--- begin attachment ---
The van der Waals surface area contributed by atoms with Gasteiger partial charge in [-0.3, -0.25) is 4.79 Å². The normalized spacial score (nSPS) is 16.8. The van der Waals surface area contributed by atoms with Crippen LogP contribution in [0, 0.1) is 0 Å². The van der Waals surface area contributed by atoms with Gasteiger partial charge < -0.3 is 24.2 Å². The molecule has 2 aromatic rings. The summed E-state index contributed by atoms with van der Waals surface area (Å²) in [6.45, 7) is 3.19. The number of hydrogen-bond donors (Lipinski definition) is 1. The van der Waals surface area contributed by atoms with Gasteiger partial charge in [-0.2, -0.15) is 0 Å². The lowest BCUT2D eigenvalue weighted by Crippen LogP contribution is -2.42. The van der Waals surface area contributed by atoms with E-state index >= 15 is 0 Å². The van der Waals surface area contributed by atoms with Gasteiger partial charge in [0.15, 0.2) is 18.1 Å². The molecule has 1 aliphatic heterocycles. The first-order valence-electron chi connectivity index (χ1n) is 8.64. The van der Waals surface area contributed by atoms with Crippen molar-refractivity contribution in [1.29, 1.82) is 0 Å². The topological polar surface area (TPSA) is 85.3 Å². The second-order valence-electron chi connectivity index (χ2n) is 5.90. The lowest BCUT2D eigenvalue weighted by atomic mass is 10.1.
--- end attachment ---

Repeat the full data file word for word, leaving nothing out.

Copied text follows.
The van der Waals surface area contributed by atoms with Gasteiger partial charge in [-0.3, -0.25) is 4.79 Å². The normalized spacial score (nSPS) is 16.8. The van der Waals surface area contributed by atoms with Crippen LogP contribution in [0, 0.1) is 0 Å². The van der Waals surface area contributed by atoms with Gasteiger partial charge < -0.3 is 24.2 Å². The molecule has 2 aromatic rings. The summed E-state index contributed by atoms with van der Waals surface area (Å²) in [6.45, 7) is 3.19. The number of hydrogen-bond donors (Lipinski definition) is 1. The van der Waals surface area contributed by atoms with Gasteiger partial charge in [-0.2, -0.15) is 0 Å². The lowest BCUT2D eigenvalue weighted by Crippen LogP contribution is -2.42. The van der Waals surface area contributed by atoms with E-state index >= 15 is 0 Å². The van der Waals surface area contributed by atoms with Gasteiger partial charge in [0.15, 0.2) is 18.1 Å². The molecule has 1 aliphatic heterocycles. The first-order valence-electron chi connectivity index (χ1n) is 8.64. The van der Waals surface area contributed by atoms with Crippen molar-refractivity contribution in [1.29, 1.82) is 0 Å². The topological polar surface area (TPSA) is 85.3 Å². The second-order valence-electron chi connectivity index (χ2n) is 5.90. The lowest BCUT2D eigenvalue weighted by atomic mass is 10.1.